The Flipped Classroom – A Paradigm Shift


A change is here. It is not coming. It is here. It has arrived. And like the wind, teachers can feel it on their skin, and in some classrooms. The way teachers have taught for the last 100 years is undergoing a significant transformation. This article is about a paradigm shift.

Readers have almost certainly heard about the flipped classroom. It is a concept that has been in the educational sphere for at least five years now. At its most basic definition, the flipped classroom is this: the lessons are viewed at home and the homework is done in school. Hence, the standard classwork/homework pattern is ‘flipped’ or inverted. There are more sophisticated and better definitions than this, but that is for another article.

What effect does this homework/classwork shift have on the traditional paradigm of teaching? How does creating video lectures for students open up a classroom to be more engaging in homework-style activities? What sort of effect does this have on the classroom? The answer is, a significant effect.

In the flipped classroom, a paradigm that has remained unchanged for around 2,000 years is transformed in an instant. No longer is the teacher out the front, dispensing his or her wisdom and intelligence, in quantifiable packets, at a prearranged times, at a set pace and at a certain point in the unit. No longer do students have to be there, in the classroom, at that place, at that time, to receive teacher-dispensed packets of wisdom and content. The age of teaching from the front of the room, like drawing on rock with charcoal, or writing on blackboard with chalk, or scribing on an interactive whiteboard, are over. The teacher is no longer the ‘sage on the stage’. Rather, the teacher is the ‘guide by the side’. This is not a catchy phrase – it is a literal description.

The teaching content is available 24 hours a day, 7 days a week, when the student is ready. It is available at any place and on any device. It is available at the student’s preferred pace, and can be watched and re-watched as many times as is necessary. The content can also be fast-forwarded if the student deems it necessary. Student agency over student learning has been increased. Students are no longer passive recipients of the teachers’ intelligence or wisdom. Rather, they are active hunters for information they require in order to master or pass elements of the assessment.

For teachers who like to lecture from the front and have students hanging on their every word, it may be time to pursue a career in politics, because in schools, the soapbox has been smashed by the digital revolution and educators must move with the times.

An uncomfortable truth is this: if a teacher can be replaced by a YouTube video, perhaps he or she should be. Everyone may have noticed fewer cashiers in supermarkets lately. They have been replaced by the rising use of ‘self-service’ shopping machines. The same sort of thing is happening in education right now. Developing technology is driving a paradigm shift.

Obviously, some lessons require person-to-person interaction; discussions for example, or debates. A video cannot provide much in the way of empathy, or a sympathetic ear to a distraught student. But any lesson that is content driven can be recorded, uploaded and available permanently for students at their convenience.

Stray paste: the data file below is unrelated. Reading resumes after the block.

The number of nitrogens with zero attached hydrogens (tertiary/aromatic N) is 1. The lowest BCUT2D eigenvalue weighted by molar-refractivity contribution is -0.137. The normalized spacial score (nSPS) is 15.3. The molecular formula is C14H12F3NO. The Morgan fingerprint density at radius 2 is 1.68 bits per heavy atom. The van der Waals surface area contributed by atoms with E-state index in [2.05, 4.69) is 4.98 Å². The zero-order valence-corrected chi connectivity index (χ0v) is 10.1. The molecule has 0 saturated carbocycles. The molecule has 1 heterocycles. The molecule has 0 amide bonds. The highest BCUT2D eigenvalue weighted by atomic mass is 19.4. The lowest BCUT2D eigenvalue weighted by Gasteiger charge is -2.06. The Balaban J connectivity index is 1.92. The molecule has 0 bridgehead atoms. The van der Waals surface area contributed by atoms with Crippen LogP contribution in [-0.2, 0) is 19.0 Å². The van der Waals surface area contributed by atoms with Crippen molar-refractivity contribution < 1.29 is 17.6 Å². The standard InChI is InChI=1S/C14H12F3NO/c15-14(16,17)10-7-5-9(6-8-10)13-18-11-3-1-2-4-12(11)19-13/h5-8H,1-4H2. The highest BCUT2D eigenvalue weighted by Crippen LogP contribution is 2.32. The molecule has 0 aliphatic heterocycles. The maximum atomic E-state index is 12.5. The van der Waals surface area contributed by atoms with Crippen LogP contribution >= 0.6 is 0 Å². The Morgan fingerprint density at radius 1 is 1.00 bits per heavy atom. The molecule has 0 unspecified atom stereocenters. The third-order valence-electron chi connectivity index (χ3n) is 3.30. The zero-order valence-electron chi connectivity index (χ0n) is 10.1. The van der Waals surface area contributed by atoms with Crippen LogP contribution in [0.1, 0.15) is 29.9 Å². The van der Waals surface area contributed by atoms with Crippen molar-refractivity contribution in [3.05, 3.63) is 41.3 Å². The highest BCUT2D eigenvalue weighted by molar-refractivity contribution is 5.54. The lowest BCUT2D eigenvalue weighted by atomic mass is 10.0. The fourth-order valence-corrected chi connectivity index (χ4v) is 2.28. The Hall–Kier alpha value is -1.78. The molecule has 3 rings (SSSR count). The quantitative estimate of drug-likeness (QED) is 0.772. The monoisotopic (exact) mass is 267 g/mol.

Educators must change, or else a change will be foisted upon them. It is not realistic to say that teachers will not be teachers anymore. Only a trained and present teacher can effectively maximise, mediate and moderate online instruction. At this point, only teachers can guide students to different resources, or simply help their students who are stuck on a particular problem – though ‘adaptive learning’ may speak to this area in the future.

Educators must change. If they do not change, or grow, they will literally become redundant. The wind is blowing. It is time to set the sails.

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Matt Burns

Matt Burns

K-12 Flipped Classroom Coach at Inaburra School
Matt Burns is a Primary Teacher, HSIE Coordinator, Flipped Classroom Coordinator at Inaburra School, a Christian, co-educational, K-12, independent school in Sydney’s Sutherland Shire.

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  1. Paul Jones

    Great article, Matt! I completely agree.

    The only risk I see is if the teacher recording the video is either inexperienced or a crappy teacher. Then they may teach it poorly. That means that, no matter how many times the student watches the video, they still don’t ‘get it.’

    And that means that in class, the teacher may have to spend time re-teaching the content to students, cutting into the classroom ‘homework’ time.

    But you’d expect that, over time, teachers would (hopefully) re-record any ineffective video lessons.

  2. matt burns

    Dear Paul,

    You make a good point. Of course – one would hope that teachers are able to (generally) teach to a satisfactory standard.

    The other item to consider is – who is recording the video? I guess I am suggesting it should generally be us…(our student’s teachers) because then we have quality control, and are keeping a direct teacher – student relationship alive.

    I think that the above is probably important to the students. At least, that is what my limited research indicates!

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